All-day breakfast and brunch places are sprouting up all over the island, and while Café Hacienda’s brunch and breakfast spread of waffles, egg dishes and pastries aren’t going to win an award for variety, it is much appreciated and admirable that they make up for the lack by executing the few that they have to offer fantastically. Now that’s reliability – doing one thing right and well each time without fail, namely, their Eggs Benedict.  Read more of this post

Ciabatta!

 

Ciabatta

 

During Chinese New Year, I fed my cousin a couple of slices of toasted home-made bread with smoked ham, gouda cheese and a squirt of honey mustard. He complained that it was too holey and light – hardly filling at all. It was good, he said, but the lobangs were too big. And that’s all the feedback I got, not that I expected or wanted any.

You would probably infer then, that I don’t take feedback well.

If anything, I would seem to do the exact opposite with unrestrained vigor, refusing to consider kind advice, or perhaps intentionally mocking constructive criticism.

I see you frowning in confusion. Let’s clear up some things shall we?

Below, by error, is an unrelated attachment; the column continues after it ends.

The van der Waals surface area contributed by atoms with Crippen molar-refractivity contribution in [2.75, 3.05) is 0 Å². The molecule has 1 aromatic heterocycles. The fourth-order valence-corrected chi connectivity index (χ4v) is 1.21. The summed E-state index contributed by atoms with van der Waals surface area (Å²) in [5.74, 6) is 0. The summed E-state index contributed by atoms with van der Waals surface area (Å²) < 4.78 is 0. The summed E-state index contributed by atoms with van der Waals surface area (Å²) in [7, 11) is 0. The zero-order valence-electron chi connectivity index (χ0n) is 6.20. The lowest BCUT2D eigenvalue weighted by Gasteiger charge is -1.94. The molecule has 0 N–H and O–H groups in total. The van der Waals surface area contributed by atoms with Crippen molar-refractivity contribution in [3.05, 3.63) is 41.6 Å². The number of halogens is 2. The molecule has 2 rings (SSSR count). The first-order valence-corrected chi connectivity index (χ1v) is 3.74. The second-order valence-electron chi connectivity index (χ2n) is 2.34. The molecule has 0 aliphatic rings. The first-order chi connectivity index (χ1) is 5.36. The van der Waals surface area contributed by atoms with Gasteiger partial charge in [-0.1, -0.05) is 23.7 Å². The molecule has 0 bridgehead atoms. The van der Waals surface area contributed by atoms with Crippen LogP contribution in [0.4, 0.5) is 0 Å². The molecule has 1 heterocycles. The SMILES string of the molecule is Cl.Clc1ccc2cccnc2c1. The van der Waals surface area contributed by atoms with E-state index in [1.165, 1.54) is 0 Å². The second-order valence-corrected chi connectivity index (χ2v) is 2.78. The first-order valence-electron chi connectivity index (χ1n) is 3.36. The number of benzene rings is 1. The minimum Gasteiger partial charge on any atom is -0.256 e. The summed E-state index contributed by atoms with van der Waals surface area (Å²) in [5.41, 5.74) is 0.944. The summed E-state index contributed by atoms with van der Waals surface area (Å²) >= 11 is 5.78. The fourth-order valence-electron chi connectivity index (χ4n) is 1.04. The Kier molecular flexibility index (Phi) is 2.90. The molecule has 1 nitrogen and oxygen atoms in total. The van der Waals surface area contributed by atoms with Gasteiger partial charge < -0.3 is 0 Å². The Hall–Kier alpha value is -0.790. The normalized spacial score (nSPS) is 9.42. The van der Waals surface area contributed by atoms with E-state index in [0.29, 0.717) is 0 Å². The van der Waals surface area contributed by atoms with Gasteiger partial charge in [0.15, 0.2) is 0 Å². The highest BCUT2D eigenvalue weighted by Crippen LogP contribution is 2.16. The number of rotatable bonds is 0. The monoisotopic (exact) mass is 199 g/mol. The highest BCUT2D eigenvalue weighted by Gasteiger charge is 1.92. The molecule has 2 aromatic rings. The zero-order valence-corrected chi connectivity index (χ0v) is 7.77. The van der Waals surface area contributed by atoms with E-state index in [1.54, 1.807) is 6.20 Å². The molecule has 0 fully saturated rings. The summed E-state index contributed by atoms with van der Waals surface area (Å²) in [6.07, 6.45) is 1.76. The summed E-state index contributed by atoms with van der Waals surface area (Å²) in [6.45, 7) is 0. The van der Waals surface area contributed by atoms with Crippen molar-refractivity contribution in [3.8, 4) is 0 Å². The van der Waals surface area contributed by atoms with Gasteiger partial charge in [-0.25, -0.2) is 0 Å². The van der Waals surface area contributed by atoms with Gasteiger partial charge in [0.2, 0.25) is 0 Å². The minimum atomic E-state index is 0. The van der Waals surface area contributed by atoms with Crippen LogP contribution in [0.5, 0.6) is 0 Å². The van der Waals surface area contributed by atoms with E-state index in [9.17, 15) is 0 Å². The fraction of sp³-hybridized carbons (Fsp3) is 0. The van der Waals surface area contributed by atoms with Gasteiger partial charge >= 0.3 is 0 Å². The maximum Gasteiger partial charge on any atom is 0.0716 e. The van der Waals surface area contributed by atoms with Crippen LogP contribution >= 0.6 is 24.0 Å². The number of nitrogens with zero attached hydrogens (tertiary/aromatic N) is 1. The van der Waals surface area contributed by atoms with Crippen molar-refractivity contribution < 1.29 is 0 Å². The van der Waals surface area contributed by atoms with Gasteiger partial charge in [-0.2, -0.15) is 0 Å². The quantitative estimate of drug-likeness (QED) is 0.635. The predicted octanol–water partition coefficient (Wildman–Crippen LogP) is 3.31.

1. I respond well to feedback.

2. While I absolutely adore feedback, I don’t care what you say, and I sure won’t give a flying rat’s ass if you tell me you don’t like your bread to resemble the remnants of a thoroughly pilfered, eroded excavation site.

You want holes the size of single-celled organisms? Grab the loaf of Gardenia from the supermarket next time.

Anyone who eats my bread will observe, with deep reverence, the First Commandment of Christine’s Home-made Bread:

Honour the lobangs of thy holey bread, for it is them which contain heavenly reservoirs of salted butter, melted cheese, golden olive oil and smoky ham, and you will receive the gift of gastronomic paradise.

End satire.

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You have no idea how thrilled I was when I sliced the loaves open. *Squeeee!!* Read more of this post